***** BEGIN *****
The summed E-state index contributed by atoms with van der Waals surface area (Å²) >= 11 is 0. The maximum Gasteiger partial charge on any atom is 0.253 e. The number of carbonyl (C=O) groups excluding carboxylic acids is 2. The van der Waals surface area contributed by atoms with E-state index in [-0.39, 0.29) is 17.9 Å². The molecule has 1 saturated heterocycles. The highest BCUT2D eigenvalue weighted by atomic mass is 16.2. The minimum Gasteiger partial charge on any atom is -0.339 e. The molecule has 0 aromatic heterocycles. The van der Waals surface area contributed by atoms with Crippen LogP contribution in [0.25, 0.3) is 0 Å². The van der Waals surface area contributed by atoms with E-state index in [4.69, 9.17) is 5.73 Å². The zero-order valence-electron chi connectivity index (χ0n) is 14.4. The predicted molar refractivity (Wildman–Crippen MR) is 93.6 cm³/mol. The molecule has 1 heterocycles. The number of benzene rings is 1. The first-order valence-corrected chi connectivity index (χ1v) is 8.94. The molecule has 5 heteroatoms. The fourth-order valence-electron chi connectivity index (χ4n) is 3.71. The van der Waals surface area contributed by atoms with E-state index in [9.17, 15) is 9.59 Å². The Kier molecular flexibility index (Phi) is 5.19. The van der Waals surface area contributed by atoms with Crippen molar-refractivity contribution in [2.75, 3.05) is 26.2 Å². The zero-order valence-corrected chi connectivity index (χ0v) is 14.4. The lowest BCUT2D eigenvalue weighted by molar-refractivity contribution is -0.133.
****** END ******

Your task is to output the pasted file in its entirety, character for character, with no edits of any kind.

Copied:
The summed E-state index contributed by atoms with van der Waals surface area (Å²) >= 11 is 0. The maximum Gasteiger partial charge on any atom is 0.253 e. The number of carbonyl (C=O) groups excluding carboxylic acids is 2. The van der Waals surface area contributed by atoms with E-state index in [-0.39, 0.29) is 17.9 Å². The molecule has 1 saturated heterocycles. The highest BCUT2D eigenvalue weighted by atomic mass is 16.2. The minimum Gasteiger partial charge on any atom is -0.339 e. The molecule has 0 aromatic heterocycles. The van der Waals surface area contributed by atoms with Crippen LogP contribution in [0.25, 0.3) is 0 Å². The van der Waals surface area contributed by atoms with E-state index in [4.69, 9.17) is 5.73 Å². The zero-order valence-electron chi connectivity index (χ0n) is 14.4. The predicted molar refractivity (Wildman–Crippen MR) is 93.6 cm³/mol. The molecule has 1 heterocycles. The number of benzene rings is 1. The first-order valence-corrected chi connectivity index (χ1v) is 8.94. The molecule has 5 heteroatoms. The fourth-order valence-electron chi connectivity index (χ4n) is 3.71. The van der Waals surface area contributed by atoms with E-state index in [9.17, 15) is 9.59 Å². The Kier molecular flexibility index (Phi) is 5.19. The van der Waals surface area contributed by atoms with Crippen molar-refractivity contribution in [2.75, 3.05) is 26.2 Å². The zero-order valence-corrected chi connectivity index (χ0v) is 14.4. The lowest BCUT2D eigenvalue weighted by molar-refractivity contribution is -0.133.